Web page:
Consider this post an extension of some previous chatter on this blog (see here). That previous chatter was based on the work published by Ewelina Rydzewska and colleagues  talking about how (a) Scotland seems to be pretty unique insofar as 'asking about autism' in their population Census, and (b) how examination of such a query, alongside asking a few other questions, represents an important research resource particularly pertinent to the idea that autism rarely appears in some sort of diagnostic vacuum (see here).
Now there's more from Rydzewska and colleagues  and their analysis of the Scotland 2011 Census. This time the specific focus was on under 25 year olds (their previous research was dedicated to looking at "the prevalence of comorbid mental health conditions and physical disabilities in a whole country population of adults aged 25+ with and without reported autism").
Researchers report that 1.6% of their population (25,063/1,548,819) were reported to have (or someone on their behalf) ticked the box to the question 'have any of the following conditions' that was labelled 'Developmental disorder (for example, Autistic Spectrum Disorder or Asperger's Syndrome)'. This was quite a bit higher than the 0.2% of adults (over 25 years old) that was previously reported on. They also reported that the traditional 4:1 male:female ratio regarding autism was intact as other recent population (estimated) prevalence studies have also indicated (see here and see here).
Then to the main event: "Autism had an odds ratio of 5.4 (5.1–5.6) for predicting deafness/partial hearing loss, odds ratio of 8.9 (8.1–9.7) for blindness/partial sight loss, odds ratio of 49.7 (38.1–64.9) for intellectual disabilities, odds ratio of 15.7 (13.4–18.5) for mental health conditions, odds ratio of 15.8 (14.1–17.8) for physical disability and odds ratio of 3.9 (3.8–4.0) for other conditions."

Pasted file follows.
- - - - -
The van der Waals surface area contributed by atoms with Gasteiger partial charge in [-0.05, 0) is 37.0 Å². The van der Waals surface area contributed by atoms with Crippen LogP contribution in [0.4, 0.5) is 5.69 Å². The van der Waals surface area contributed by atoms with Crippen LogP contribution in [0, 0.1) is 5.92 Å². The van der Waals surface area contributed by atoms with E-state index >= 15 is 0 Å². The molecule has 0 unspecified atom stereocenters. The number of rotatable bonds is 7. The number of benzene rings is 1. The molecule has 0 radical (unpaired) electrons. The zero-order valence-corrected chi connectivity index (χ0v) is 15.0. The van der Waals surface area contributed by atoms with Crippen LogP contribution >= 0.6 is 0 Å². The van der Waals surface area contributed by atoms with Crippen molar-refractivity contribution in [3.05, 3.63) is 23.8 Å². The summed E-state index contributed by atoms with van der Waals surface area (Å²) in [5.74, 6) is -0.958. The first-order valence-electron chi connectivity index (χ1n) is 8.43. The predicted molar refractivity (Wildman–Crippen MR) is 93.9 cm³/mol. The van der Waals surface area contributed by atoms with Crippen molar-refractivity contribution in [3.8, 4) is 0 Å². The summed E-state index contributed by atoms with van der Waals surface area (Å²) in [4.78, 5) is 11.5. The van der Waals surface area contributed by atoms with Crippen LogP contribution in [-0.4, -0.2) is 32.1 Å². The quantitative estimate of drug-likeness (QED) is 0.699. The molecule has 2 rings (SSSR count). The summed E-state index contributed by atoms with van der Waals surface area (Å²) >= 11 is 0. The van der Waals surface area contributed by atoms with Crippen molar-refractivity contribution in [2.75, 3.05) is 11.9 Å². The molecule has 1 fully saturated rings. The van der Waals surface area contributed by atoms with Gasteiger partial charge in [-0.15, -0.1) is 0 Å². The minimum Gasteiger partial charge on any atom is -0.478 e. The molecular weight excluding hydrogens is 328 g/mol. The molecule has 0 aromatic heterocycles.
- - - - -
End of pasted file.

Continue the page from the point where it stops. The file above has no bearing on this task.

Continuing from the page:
It's worthwhile reiterating some of those observations made by Rydzewska et al: the chances (odds ratio) of intellectual or learning disability appearing alongside autism in under 25 year olds was about 50 times more likely than in those not ticking that 'Developmental disorder' option. In terms of specific percentage frequencies, the figures for learning disability in the age groups 0-15 years (children) and 16-24 years (young adults) where autism was mentioned were 13-14% and 18% respectively. This was contrasted against percentages of 0.3% and 0.4% in similar non-autistic age groupings. I'm also minded to include the observation that girls with autism across both age groups seemed to be at some elevated risk of learning disability when compared to boys. The next highest risk values came in for the presence of a mental health condition where again girls with autism seemed to shoulder the highest risk (a divide that seemingly grew as children aged into young adults). The conclusion yet again is that for quite a few people, autism is not a stand-alone condition/label and that such "conditions are disabling and have a significant impact on long-term quality of life; their coexistence with autism adds extra complexity."